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Quit Your Way

No single quit tobacco method is right for everyone, but research shows that when you combine quit counseling with medications, you can quit for good. Take a look at the options and pick the type of counseling and medication that works best for you.

COUNSELING

You can get counseling in many ways that will help. Take a look at these counseling options and choose one that is a good fit for you.

PHONE

One-on-one counseling through interactive phone calls are easy to access and available on nights and weekends, too. This is a great fit if you cannot go to in-person counseling, and prepares you for living tobacco free. Call 1-800-QUIT-NOW to get started.

TEXT

Encouragement, advice and tips for becoming tobacco free via text. These text messages support your daily quit journey with useful quit reminders, tools and games to keep you quitting all day. Text2Quit is available for free to Louisiana residents 18 and older—click here to enroll. SmokeFree.gov also offers a texting program for teens ages 13-17.

APP

Use your smartphone for tailored tips, inspiration and to monitor your quit progress, milestones and other achievements including tips to prepare you for living tobacco free. Click here to learn about apps that can help you quit.

CHAT NOW

Use your computer or tablet for immediate support through interactive web chat counseling sessions. Start chatting now.

IN-PERSON

Individual counseling provides a more personalized quit experience and allows counselors to get a deeper understanding of the support you need with face-to-face, one-on-one quit counseling sessions in a healthcare facility.

Group counseling sessions facilitated by a trained healthcare professional in a healthcare facility you get feedback, support and advice from others trying to quit tobacco in a supportive environment.

Click here to schedule in-person counseling.

Pregnant? Get extra quit help!

The Quitline offers even more quit resources and support for pregnant women to meet your particular needs.

Learn More

MEDICATIONS

Quitting is hard enough without going cold turkey. When you use a combination of counseling and medication to manage your withdrawal symptoms, you can more than double your chances of success. There are FDA-approved medications that can ease your stress and irritation, and help you get through the early cravings that could last a few weeks.

When you are trying to quit tobacco, know that medication alone can’t do all the work, but it will certainly help you through your quit journey. These medications come in a variety of forms, and can be used in different ways. Talk to your doctor to find out what medications could work best for you.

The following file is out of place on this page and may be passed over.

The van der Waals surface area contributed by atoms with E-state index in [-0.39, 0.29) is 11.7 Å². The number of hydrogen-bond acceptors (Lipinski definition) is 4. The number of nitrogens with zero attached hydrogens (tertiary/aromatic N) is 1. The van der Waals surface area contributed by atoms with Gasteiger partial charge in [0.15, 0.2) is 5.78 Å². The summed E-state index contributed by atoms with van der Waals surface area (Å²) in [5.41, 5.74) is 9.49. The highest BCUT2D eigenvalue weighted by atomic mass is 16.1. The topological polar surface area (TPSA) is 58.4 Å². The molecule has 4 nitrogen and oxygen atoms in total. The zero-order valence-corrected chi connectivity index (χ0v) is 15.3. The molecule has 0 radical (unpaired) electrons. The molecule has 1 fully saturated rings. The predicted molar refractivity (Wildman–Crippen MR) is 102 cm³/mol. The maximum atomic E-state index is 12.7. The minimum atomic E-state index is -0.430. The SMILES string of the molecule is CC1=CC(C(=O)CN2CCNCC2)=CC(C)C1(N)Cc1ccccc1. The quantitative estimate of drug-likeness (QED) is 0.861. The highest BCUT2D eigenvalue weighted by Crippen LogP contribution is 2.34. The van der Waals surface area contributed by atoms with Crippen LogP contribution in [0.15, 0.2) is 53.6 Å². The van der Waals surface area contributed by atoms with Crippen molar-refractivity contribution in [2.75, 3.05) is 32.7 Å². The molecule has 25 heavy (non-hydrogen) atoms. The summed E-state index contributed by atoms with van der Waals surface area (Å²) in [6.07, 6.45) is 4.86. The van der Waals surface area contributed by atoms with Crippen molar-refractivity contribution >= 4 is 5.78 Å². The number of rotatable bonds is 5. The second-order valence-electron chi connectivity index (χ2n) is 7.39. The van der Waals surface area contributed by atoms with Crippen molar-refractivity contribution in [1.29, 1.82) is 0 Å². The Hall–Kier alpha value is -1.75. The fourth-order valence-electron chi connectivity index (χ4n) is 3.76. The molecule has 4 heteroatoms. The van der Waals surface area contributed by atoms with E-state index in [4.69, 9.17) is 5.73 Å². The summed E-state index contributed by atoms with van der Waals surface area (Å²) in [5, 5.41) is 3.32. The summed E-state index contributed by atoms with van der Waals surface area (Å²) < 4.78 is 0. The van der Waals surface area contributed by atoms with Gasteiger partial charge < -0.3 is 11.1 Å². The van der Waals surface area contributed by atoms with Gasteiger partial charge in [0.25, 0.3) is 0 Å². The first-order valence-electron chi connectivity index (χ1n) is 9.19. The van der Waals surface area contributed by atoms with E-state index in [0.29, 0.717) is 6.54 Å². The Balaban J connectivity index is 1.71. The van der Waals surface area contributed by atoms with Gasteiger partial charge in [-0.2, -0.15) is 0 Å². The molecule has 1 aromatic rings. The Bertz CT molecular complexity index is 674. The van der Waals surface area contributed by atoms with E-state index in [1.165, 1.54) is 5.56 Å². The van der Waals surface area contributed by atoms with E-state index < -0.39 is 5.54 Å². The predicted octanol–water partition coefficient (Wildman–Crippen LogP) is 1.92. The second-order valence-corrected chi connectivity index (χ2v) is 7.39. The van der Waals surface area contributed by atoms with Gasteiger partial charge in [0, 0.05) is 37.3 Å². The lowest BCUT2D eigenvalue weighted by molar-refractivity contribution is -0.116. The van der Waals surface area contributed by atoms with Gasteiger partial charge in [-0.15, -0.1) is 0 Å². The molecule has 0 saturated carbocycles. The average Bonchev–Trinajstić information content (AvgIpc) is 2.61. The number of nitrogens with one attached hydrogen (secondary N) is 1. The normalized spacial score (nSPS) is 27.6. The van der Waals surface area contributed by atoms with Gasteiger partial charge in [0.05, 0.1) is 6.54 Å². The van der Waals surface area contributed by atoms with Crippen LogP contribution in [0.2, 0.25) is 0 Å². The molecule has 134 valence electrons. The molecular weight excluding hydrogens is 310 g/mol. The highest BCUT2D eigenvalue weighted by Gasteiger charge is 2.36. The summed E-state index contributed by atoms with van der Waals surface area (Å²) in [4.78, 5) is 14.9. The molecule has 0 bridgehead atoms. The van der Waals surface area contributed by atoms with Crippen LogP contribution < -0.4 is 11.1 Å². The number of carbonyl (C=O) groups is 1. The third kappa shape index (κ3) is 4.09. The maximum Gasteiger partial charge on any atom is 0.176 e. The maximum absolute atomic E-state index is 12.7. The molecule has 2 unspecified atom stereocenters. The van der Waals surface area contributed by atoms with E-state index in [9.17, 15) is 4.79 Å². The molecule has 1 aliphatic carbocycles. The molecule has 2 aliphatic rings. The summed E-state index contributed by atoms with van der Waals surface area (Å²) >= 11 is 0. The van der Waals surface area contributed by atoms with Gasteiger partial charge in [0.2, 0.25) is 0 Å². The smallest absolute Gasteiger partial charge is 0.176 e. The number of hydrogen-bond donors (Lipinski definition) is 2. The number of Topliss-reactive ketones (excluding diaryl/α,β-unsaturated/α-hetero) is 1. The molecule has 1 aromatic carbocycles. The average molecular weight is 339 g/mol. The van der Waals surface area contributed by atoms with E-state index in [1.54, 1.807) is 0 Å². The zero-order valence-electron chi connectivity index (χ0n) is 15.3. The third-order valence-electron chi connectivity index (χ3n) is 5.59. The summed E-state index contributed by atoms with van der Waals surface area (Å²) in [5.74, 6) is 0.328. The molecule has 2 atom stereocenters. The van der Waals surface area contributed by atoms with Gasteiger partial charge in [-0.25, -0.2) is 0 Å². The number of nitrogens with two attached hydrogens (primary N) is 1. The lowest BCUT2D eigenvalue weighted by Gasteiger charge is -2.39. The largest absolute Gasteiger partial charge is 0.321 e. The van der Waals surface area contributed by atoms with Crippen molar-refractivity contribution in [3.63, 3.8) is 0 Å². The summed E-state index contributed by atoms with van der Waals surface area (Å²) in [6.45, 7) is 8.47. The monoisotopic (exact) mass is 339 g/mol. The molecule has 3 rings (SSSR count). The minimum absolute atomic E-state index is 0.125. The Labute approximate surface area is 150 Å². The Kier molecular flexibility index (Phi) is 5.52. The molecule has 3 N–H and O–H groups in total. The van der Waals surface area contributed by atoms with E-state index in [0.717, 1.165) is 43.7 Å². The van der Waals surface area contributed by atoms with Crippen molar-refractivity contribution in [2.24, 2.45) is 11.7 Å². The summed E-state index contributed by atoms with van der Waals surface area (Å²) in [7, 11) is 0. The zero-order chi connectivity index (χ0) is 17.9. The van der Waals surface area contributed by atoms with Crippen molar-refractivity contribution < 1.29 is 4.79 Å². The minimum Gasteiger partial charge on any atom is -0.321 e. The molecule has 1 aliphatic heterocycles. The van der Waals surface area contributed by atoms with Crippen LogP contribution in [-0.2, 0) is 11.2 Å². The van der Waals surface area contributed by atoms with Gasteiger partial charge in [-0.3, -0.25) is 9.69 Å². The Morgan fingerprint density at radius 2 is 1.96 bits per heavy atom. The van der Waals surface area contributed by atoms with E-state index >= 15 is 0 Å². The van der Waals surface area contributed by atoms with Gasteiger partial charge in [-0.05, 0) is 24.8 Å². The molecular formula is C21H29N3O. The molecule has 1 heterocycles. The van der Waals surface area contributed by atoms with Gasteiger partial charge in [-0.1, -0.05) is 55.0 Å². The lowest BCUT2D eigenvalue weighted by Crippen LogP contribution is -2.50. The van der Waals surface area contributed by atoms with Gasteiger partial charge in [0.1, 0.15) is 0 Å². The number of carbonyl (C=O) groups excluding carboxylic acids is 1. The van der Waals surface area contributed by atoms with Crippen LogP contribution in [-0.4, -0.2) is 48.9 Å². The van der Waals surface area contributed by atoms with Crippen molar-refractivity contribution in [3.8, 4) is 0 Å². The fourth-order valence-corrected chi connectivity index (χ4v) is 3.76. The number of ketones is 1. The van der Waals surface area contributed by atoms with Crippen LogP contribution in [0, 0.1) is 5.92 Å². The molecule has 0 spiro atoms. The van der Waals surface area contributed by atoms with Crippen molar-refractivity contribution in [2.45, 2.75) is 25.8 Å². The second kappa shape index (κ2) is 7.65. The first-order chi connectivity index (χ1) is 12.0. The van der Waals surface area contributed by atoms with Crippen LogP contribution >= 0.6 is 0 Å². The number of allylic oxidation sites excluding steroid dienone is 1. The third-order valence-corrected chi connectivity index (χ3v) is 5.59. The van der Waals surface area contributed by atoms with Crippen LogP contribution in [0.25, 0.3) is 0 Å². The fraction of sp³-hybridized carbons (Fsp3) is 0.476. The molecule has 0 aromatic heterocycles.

NICOTINE REPLACEMENT THERAPY (NRT)

NRTs are medications you can take to help lessen your urge to smoke. They give you a small amount of nicotine to help your body slowly and safely adjust to a tobacco-free life.

Research shows that NRT works. As with any medication, if you are pregnant or planning to become pregnant, consult your doctor before using. You can choose which forms you like best. Some NRT products work better than others for some people, while some people might prefer certain NRT products instead of others.

OVER THE COUNTER

  • Patches – A patch is placed on the skin releasing a small and steady amount of nicotine into the bloodstream.
  • Gum – Chewing gum that delivers nicotine into the body as you chew.
  • Lozenges – Like cough drops and hard candy, lozenges release nicotine as it slowly dissolves in the mouth.

PRESCRIPTION

  • Inhalers – A plastic cigarette-like tube with replaceable nicotine cartridges and a mouthpiece is inhaled like a cigarette for a specific amount of nicotine.
  • Nasal Sprays – With a small dose of nicotine, the spray pump bottle is inserted into the nose for released nicotine. 
  • Bupropion SR Pills – As with some NRTs, you will need a prescription from your doctor for Bupropion SR. This medication does not contain nicotine, but seems to help curb withdrawal symptoms and lessen the urge to smoke.
  • Varenicline Pills – Varenicline also contains no nicotine and you will need a prescription, but this drug may help ease your withdrawal symptoms and even block the effects of nicotine from cigarettes if you do smoke.

Ask your doctor which medicine is right for you.

NICOTINE REPLACEMENT THERAPY TAKES TIME

  • Use NRT only when you are ready to stop smoking. Even if you slip up, don’t give up on NRT. Keep trying.
  • Be patient. NRT is a medicine that can take some getting used to, so give it time to work.
  • Don’t stop using NRT until you’re ready. Over time, if your cravings decrease, you can use less and less NRT. Set up a schedule with your doctor or trusted healthcare provider.
  • Remember, tobacco and NRT do not mix. Using tobacco while you use the gum, patch, nasal spray, inhaler, or lozenge will not hurt you, but will keep you further from your goal of quitting.